The Supreme Court ceased to use the substantive due process concept to overrule legislative judgments in economic liberty cases.

Justice Louis D. BrandeisBrandeis, Louis D. wrote the opinion for the 5-4 majority, upholding a New Jersey statute that regulated the fees insurance companies paid to their local agents. Previously, the Supreme Court would have struck down this statute as a violation of the substantive due process clause of the Fourteenth Amendment, but in this case, the Court ruled that legislative enactments were to be presumed constitutional and could be overturned only if there were a factual foundation in the record for unconstitutionality. Brandeis further argued that the Court should stop using the substantive due process concept to overrule legislatures in economic matters. Justices Willis Van Devanter, James C. McReynolds, George Sutherland, and Pierce Butler dissented vigorously, asserting freedom of contract and the protection of property required exactly the restraints on the legislative branch being abandoned by the majority in this case.Due process, substantive;O’Gorman and Young v. Hartford Fire Insurance Co.[OGorman and Young v. Hartford Fire Insurance Co.]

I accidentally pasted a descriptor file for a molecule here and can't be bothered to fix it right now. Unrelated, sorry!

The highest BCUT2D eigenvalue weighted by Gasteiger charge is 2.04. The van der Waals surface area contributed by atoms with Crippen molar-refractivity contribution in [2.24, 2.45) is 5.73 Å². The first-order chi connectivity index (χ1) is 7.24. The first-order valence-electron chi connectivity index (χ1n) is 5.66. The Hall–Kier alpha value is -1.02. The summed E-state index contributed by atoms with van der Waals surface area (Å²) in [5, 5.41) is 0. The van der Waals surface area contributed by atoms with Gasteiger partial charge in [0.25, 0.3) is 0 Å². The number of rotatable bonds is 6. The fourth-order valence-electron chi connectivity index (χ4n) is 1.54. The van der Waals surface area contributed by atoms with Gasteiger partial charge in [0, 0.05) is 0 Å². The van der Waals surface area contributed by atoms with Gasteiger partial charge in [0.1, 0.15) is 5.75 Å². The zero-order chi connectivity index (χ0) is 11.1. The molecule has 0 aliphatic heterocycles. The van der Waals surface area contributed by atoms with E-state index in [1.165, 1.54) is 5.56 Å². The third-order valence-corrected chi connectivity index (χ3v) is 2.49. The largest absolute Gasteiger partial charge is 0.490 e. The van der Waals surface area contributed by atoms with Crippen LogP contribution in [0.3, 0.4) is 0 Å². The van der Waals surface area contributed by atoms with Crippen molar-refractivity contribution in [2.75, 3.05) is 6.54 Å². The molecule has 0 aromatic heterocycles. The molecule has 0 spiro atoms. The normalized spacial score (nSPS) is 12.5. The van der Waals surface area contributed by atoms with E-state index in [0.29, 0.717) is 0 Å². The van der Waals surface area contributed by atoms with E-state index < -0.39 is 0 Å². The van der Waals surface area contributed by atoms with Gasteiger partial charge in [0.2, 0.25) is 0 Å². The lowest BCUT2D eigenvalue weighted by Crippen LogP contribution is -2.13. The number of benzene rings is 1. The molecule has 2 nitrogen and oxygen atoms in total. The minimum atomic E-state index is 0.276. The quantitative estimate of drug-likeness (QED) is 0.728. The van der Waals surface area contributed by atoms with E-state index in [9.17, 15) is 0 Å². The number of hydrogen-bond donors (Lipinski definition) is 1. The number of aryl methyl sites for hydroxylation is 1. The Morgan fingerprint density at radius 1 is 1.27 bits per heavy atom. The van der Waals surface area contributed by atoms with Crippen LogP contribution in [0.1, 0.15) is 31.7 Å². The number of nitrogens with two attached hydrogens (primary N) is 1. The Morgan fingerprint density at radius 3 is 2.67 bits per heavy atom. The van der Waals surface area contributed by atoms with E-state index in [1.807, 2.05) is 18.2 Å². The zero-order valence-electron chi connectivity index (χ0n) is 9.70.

Justice Louis D. Brandeis wrote the majority opinion in O’Gorman, which drew vigorous dissents from four other justices.

(Library of Congress)

Chicago, Burlington, and Quincy Railroad Co. v. Chicago

Chicago, Milwaukee, and St. Paul Railway Co. v. Minnesota

Contract, freedom of

Due process, procedural

Due process, substantive

Fourteenth Amendment

Property rights